1910 - 1985
"What is often called exceptional ability is nothing more than persistent endeavor...
one person plus one typewriter constitutes a movement."
- Pauli Murray
Anna Pauline Murray was born in Baltimore on November, 20, 1910. After high school she moved to New York City to attend Hunter College. It was during this period that Murray began to grapple with sexual orientation and gender identity. Transforming from “Anna” to the gender-neutral “Pauli”, Murray embraced neither a male or female identity – what might be described as “non-binary” today. Lacking a social circle of similarly-identified peers – or even a vocabulary with which to articulate their feelings – Murray forged ahead, undaunted. One of their first jobs out of college during the Great Depression was with the Works Progress Administration (WPA) New York City Remedial Reading Program. Rejected by the University of North Carolina for being Black, Murray studied Law at Howard University. In 1942 they co-founded the Congress of Racial Equality (CORE), an organization focused on non-violent civil disobedience. Even though Murray graduated Top of the Class at Howard, they were denied entry to Harvard’s Masters Degree program – this time for being female. Refusing again to accept baseless disenfranchisement, Murray went on to receive a post-graduate degree at the University of California/Berkley with a concentration on equal rights for women. Throughout all these discriminatory challenges – which Murray described as “Jane Crow” – they wrote several influential scholarly treatises on the Equal Protection Clause of the 14th Amendment. These were published in 1951 as States’ Laws on Race and Color… a towering work that Thurgood Marshall described as “The Bible for Civil Rights Lawyers”. Ever since, Murray’s writings have become central to the adjudication of Civil Rights cases before the U.S. Supreme Court. From Brown v. Board of Education’s integration of schools in 1954; to Windsor v. United States and Obergefell v. Hodges – both of which made Same-Sex Marriage the Law of the Land in 2015; to Bostock v. Clayton’s successful application of Title IX to cover LGBTQ people in 2020 – and countless cases in between – the most significant Civil Rights rulings of the last 70 years can all be traced back to Pauli Murray. After decades spent quietly reshaping the legal landscape of the United States for women, and racial and sexual minorities, Murray left the practice of law behind in 1977 to become the first Black woman to be ordained an Episcopalian priest. Pauli Murray passed away from pancreatic cancer on July 1, 1985 at age 74.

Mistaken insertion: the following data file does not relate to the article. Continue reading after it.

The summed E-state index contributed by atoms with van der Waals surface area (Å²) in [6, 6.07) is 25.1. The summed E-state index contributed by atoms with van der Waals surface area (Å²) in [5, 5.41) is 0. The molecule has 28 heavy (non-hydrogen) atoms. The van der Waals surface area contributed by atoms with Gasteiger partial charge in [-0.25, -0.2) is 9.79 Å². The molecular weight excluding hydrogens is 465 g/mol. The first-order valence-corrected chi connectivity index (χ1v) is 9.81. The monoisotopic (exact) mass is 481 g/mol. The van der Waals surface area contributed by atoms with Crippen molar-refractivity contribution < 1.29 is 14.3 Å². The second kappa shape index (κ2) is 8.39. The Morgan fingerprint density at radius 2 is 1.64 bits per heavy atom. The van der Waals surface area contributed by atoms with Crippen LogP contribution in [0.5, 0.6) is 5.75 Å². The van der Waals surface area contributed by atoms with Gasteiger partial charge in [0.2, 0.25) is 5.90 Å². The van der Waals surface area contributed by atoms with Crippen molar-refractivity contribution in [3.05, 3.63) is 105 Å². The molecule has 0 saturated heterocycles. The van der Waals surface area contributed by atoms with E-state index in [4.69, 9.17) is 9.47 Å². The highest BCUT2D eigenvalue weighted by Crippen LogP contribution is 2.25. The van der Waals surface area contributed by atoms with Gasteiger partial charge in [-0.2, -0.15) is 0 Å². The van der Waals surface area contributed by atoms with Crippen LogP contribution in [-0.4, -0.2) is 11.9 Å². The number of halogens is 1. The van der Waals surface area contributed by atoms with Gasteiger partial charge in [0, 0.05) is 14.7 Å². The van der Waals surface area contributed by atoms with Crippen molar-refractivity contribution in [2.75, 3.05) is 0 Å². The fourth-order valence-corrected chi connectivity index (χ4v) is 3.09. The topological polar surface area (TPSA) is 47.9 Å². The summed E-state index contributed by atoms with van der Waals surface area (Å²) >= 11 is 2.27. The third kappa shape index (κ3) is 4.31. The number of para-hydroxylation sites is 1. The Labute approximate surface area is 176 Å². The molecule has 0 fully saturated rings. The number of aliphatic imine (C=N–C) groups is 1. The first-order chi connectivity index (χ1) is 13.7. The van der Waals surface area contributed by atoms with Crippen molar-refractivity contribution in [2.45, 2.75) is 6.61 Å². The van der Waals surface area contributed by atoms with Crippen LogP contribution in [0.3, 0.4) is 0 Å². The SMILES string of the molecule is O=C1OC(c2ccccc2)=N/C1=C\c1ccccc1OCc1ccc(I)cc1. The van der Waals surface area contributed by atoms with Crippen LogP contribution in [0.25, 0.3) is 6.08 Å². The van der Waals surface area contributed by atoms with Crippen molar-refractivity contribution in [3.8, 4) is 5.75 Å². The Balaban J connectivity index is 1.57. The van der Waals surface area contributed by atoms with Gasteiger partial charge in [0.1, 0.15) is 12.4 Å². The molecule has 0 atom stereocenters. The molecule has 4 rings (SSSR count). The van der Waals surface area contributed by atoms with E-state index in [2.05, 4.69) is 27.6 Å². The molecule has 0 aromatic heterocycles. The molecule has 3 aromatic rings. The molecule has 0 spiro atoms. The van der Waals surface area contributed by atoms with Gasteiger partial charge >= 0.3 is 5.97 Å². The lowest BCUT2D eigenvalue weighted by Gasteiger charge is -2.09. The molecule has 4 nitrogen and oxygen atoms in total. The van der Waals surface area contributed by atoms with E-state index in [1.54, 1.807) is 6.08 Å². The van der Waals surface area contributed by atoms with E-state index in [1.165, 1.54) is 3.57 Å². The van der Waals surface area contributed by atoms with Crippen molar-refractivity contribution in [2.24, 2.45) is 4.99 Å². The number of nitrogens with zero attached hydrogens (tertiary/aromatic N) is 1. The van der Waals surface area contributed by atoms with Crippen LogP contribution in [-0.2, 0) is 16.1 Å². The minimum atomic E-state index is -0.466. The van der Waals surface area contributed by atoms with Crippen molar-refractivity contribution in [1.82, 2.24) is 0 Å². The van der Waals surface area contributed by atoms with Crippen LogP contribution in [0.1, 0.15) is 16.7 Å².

Sexual Orientation Queer
Gender Identity Genderqueer/Non-Binary
Ethnicity African American Black Native/Indigenous
Faith Construct Protestant
Nations Affiliated United States
Era/Epoch Civil Rights Movement (1954-1968) Cold War (1945-1991) First-wave Feminism (1848-1930) Great Depression (1929-1939) Interwar Period (1918-1939) Progressive Era (1890-1920) Second-wave Feminism (1960-1990) Stonewall Era (1969-1974) Vietnam War (1955-1975) World War I (1914-1918) World War II (1939-1945)
Field(s) of Contribution
Civics, Government, Politics, & Law
Commemorations & Honors
Holy Women, Holy Men Episcopal Church General Convention Honor (2012)
Pauli Murray Childhood Home in Durham, North Carolina Named National Trust for Historic Preservation National Treasure (2015)
Pauli Murray College Designated at Yale University (2016)
Pauli Murray Family Home Designated a National Historic Landmark by US Department of the Interior (2016)
National Women's History Honoree (2018)
Episcopal Church Calendar of Saints Member (2018)